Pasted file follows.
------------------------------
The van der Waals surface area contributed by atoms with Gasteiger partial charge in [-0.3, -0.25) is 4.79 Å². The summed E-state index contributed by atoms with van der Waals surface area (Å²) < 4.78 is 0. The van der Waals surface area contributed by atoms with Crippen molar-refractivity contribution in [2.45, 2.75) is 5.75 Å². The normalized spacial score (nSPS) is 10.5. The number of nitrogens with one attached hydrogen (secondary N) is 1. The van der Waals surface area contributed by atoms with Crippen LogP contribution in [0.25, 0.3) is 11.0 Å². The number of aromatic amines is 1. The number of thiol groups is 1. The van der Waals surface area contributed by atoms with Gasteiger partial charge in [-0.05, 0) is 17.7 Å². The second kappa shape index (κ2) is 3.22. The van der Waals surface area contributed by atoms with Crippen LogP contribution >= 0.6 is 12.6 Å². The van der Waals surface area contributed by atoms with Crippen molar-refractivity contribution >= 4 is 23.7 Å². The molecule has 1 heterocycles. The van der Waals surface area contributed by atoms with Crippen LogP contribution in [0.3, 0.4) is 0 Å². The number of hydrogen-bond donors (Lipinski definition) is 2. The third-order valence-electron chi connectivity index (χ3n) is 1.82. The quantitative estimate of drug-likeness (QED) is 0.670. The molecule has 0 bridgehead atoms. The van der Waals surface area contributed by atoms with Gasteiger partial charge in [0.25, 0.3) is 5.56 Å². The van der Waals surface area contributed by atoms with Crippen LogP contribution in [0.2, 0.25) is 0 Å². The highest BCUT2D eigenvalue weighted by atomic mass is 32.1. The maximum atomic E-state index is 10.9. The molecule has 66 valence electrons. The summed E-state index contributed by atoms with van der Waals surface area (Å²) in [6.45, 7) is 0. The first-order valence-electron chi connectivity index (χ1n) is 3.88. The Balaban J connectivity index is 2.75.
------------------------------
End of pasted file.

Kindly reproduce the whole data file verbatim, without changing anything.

The van der Waals surface area contributed by atoms with Gasteiger partial charge in [-0.3, -0.25) is 4.79 Å². The summed E-state index contributed by atoms with van der Waals surface area (Å²) < 4.78 is 0. The van der Waals surface area contributed by atoms with Crippen molar-refractivity contribution in [2.45, 2.75) is 5.75 Å². The normalized spacial score (nSPS) is 10.5. The number of nitrogens with one attached hydrogen (secondary N) is 1. The van der Waals surface area contributed by atoms with Crippen LogP contribution in [0.25, 0.3) is 11.0 Å². The number of aromatic amines is 1. The number of thiol groups is 1. The van der Waals surface area contributed by atoms with Gasteiger partial charge in [-0.05, 0) is 17.7 Å². The second kappa shape index (κ2) is 3.22. The van der Waals surface area contributed by atoms with Crippen LogP contribution >= 0.6 is 12.6 Å². The van der Waals surface area contributed by atoms with Crippen molar-refractivity contribution >= 4 is 23.7 Å². The molecule has 1 heterocycles. The van der Waals surface area contributed by atoms with Crippen LogP contribution in [0.3, 0.4) is 0 Å². The number of hydrogen-bond donors (Lipinski definition) is 2. The third-order valence-electron chi connectivity index (χ3n) is 1.82. The quantitative estimate of drug-likeness (QED) is 0.670. The molecule has 0 bridgehead atoms. The van der Waals surface area contributed by atoms with Gasteiger partial charge in [0.25, 0.3) is 5.56 Å². The van der Waals surface area contributed by atoms with Crippen LogP contribution in [0.2, 0.25) is 0 Å². The highest BCUT2D eigenvalue weighted by atomic mass is 32.1. The maximum atomic E-state index is 10.9. The molecule has 66 valence electrons. The summed E-state index contributed by atoms with van der Waals surface area (Å²) in [6.45, 7) is 0. The first-order valence-electron chi connectivity index (χ1n) is 3.88. The Balaban J connectivity index is 2.75.